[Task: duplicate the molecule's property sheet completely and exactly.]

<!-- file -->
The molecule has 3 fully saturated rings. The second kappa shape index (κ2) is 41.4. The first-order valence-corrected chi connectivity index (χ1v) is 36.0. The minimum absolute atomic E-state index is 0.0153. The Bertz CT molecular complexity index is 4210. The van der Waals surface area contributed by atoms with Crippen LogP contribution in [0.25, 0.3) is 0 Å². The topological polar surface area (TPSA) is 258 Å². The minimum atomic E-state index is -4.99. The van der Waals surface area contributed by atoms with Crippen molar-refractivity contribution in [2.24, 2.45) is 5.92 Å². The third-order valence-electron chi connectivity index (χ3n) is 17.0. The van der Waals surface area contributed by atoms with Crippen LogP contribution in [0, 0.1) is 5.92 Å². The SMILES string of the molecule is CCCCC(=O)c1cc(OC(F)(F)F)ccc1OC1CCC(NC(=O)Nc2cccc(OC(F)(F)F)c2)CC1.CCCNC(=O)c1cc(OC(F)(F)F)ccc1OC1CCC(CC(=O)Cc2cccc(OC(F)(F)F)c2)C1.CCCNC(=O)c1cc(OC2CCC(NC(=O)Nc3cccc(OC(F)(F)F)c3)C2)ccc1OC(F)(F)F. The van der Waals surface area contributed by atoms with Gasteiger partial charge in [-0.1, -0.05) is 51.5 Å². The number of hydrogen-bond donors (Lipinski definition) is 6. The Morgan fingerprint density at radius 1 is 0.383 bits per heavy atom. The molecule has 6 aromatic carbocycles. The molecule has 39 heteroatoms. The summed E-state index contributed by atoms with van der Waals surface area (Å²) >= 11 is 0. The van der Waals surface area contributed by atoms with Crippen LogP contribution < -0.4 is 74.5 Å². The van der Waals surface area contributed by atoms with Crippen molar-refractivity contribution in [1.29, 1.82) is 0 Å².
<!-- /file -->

The molecule has 3 fully saturated rings. The second kappa shape index (κ2) is 41.4. The first-order valence-corrected chi connectivity index (χ1v) is 36.0. The minimum absolute atomic E-state index is 0.0153. The Bertz CT molecular complexity index is 4210. The van der Waals surface area contributed by atoms with Crippen LogP contribution in [0.25, 0.3) is 0 Å². The topological polar surface area (TPSA) is 258 Å². The minimum atomic E-state index is -4.99. The van der Waals surface area contributed by atoms with Crippen molar-refractivity contribution in [2.24, 2.45) is 5.92 Å². The third-order valence-electron chi connectivity index (χ3n) is 17.0. The van der Waals surface area contributed by atoms with Crippen LogP contribution in [0, 0.1) is 5.92 Å². The SMILES string of the molecule is CCCCC(=O)c1cc(OC(F)(F)F)ccc1OC1CCC(NC(=O)Nc2cccc(OC(F)(F)F)c2)CC1.CCCNC(=O)c1cc(OC(F)(F)F)ccc1OC1CCC(CC(=O)Cc2cccc(OC(F)(F)F)c2)C1.CCCNC(=O)c1cc(OC2CCC(NC(=O)Nc3cccc(OC(F)(F)F)c3)C2)ccc1OC(F)(F)F. The van der Waals surface area contributed by atoms with Gasteiger partial charge in [-0.1, -0.05) is 51.5 Å². The number of hydrogen-bond donors (Lipinski definition) is 6. The Morgan fingerprint density at radius 1 is 0.383 bits per heavy atom. The molecule has 6 aromatic carbocycles. The molecule has 39 heteroatoms. The summed E-state index contributed by atoms with van der Waals surface area (Å²) >= 11 is 0. The van der Waals surface area contributed by atoms with Crippen LogP contribution < -0.4 is 74.5 Å². The van der Waals surface area contributed by atoms with Crippen molar-refractivity contribution in [1.29, 1.82) is 0 Å².